Yeah, as you say with coronavirus it's an era of increasing unemployment, deprivation and isolation and a disproportionate impact on different groups of people. Do you ever feel that people of colour are grouped together and well-meaning people like me come along and say, Oh, as someone from a BAME background you could help me understand? That’s something I consciously try not to do, but do you see that happening?
Yeah, it's a really interesting point because on the one hand as an activist and as someone who's dedicated a significant amount of my time to going on webinars, putting my identity on display, and saying okay dissect me, because I want you to understand me I know education is a really powerful way of enabling change. You know, you fear what you don't understand and this is what drives some of the racial prejudices that we see. But, likewise, I think a lot of what I've heard over the last week, it is exhausting to have to explain your race and your history, and every moment that's led up to your creation as a human being to everyone that has the slightest bit of curiosity. I think there's a balancing act between yes there's a role for people of colour to educate, but also you know Google is very good at getting that information and I think one thing that has really struck a chord with me this week is ‘Don't use black people as Google’. It may come from a really positive space but right now people's resilience and stamina around these issues is being tested. I assure you there are some resources out there that you can use to educate yourself, and happy to share some of these with anyone interested
And there's an implication in that if you're using people ‘as your Google’ that you're sort of saying this is a problem that affects you and I'd like to know more about it, rather than this is an issue that we all have some responsibility for because we're all a community.
We know racism is a systemic issue, baked into culture and law, policy and society. And so those people like me, that have sort of privilege of never having being discriminated against, have the responsibility to find out stuff independently.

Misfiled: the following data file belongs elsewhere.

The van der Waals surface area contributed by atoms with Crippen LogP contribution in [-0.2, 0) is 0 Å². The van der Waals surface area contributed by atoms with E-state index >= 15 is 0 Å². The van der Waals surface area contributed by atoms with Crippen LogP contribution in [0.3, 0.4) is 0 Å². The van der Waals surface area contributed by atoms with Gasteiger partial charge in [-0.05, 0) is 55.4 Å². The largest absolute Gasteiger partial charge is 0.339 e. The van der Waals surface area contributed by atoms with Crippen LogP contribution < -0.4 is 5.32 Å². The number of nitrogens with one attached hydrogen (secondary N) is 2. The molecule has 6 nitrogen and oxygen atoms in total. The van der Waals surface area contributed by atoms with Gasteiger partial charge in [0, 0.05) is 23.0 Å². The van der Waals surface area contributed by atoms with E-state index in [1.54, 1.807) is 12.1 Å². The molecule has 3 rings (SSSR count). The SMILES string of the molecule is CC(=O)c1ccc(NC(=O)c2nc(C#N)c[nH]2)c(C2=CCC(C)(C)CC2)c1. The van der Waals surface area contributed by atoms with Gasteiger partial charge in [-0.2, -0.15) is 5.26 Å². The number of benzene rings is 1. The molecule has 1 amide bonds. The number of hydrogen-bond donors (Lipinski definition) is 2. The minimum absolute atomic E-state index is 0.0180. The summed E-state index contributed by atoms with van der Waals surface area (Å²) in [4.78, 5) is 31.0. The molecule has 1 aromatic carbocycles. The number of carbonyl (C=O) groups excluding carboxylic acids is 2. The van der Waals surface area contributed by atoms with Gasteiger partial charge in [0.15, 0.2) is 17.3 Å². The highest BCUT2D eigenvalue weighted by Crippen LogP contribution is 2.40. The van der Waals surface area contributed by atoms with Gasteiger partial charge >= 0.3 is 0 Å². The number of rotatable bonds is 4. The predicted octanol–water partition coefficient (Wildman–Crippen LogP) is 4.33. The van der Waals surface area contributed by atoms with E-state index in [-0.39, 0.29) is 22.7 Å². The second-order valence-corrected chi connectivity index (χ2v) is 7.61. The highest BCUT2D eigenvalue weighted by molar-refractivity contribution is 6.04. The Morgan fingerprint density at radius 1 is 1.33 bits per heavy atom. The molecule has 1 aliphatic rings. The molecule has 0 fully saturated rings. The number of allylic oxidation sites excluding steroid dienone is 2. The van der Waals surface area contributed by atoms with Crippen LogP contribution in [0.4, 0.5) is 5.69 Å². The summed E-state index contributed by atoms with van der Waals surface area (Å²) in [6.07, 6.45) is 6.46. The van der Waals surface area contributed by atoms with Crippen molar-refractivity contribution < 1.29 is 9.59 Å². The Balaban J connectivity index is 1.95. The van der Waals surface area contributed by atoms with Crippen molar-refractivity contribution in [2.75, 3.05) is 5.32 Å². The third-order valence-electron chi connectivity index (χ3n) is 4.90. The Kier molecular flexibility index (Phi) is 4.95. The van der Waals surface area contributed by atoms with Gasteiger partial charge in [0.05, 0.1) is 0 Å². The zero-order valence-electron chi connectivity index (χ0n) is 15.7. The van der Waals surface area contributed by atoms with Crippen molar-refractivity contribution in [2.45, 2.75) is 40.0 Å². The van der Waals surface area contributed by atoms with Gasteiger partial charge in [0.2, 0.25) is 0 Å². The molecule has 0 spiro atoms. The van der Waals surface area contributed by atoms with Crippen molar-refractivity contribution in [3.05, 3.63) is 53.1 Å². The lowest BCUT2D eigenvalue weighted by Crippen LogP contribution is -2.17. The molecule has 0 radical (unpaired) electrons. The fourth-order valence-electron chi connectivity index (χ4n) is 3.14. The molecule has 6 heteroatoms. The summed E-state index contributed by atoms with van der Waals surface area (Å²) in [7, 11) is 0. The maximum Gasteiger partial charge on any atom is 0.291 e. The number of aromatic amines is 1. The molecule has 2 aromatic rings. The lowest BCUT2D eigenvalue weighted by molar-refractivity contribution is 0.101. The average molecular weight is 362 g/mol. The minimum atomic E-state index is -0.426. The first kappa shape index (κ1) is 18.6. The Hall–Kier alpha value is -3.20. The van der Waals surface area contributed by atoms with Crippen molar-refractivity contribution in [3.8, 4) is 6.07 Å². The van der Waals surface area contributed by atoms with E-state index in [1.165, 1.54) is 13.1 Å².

One thing that's interesting, I think, is in your role from a professional point of view, you have responsibility for some policy areas of inclusion within the organisation. Do you find that you have a different type of professional identity when it comes to these issues? It is quite easy I suppose if you've been trained and educated to say oh I know I know the theory, but sometimes real life is more complicated?
It's why I got into HR. And it's why I considered a profession in HR. That's a fantast question firstly Jim because that's something I've also been reflecting on this week. And it's something I'm quite vocal about in the in my own professional community and it's something I've actually dedicated a lot of time this week to challenge fellow HR and L&D professionals out there to speak up now and advocate, and the time is now to initiate meaningful change within your organisations.
Diversity and Inclusion is a very academic subject, just as much as the practical subject. And I have invested in educating myself on the academic principles but I then can't ignore the practical aspects of it because of the colour of my skin, if that makes sense. When you're experiencing racism and when you're experiencing homophobia it's interesting to then look back at the academic drivers behind it, I can understand what may have led up to that moment, but obviously there's an emotional reaction there that I'm experiencing as a result.
And I think that has been in so many ways, part of my success in the Diversity and Inclusion space is that I have committed to being honest and transparent. In the HR community we talk a lot. We talk a lot about diversity and inclusion but we don't necessarily put ourselves in a space where we can have an uncomfortable conversation from different angles and perspectives and that is where the growth is going to happen and that change will happen. You need to put yourself in an uncomfortable state, and you need to need to think about the personal impact of this because you can get so academic, it takes away from you know the fact that actually there's a human element to this issue. It is a very fine balancing act and it's the reason I do what I do, it's the reason I've dedicated my career, not only working in HR but also work in the third sector because I believe passionately about social purpose.
So, it's really given me some interesting spaces to explore the perspective on both the account of the HR professional, but also on the account of a person of colour who has experienced racism and a member of the LGBT community who has experienced homophobia.
Read Part Two - coming soon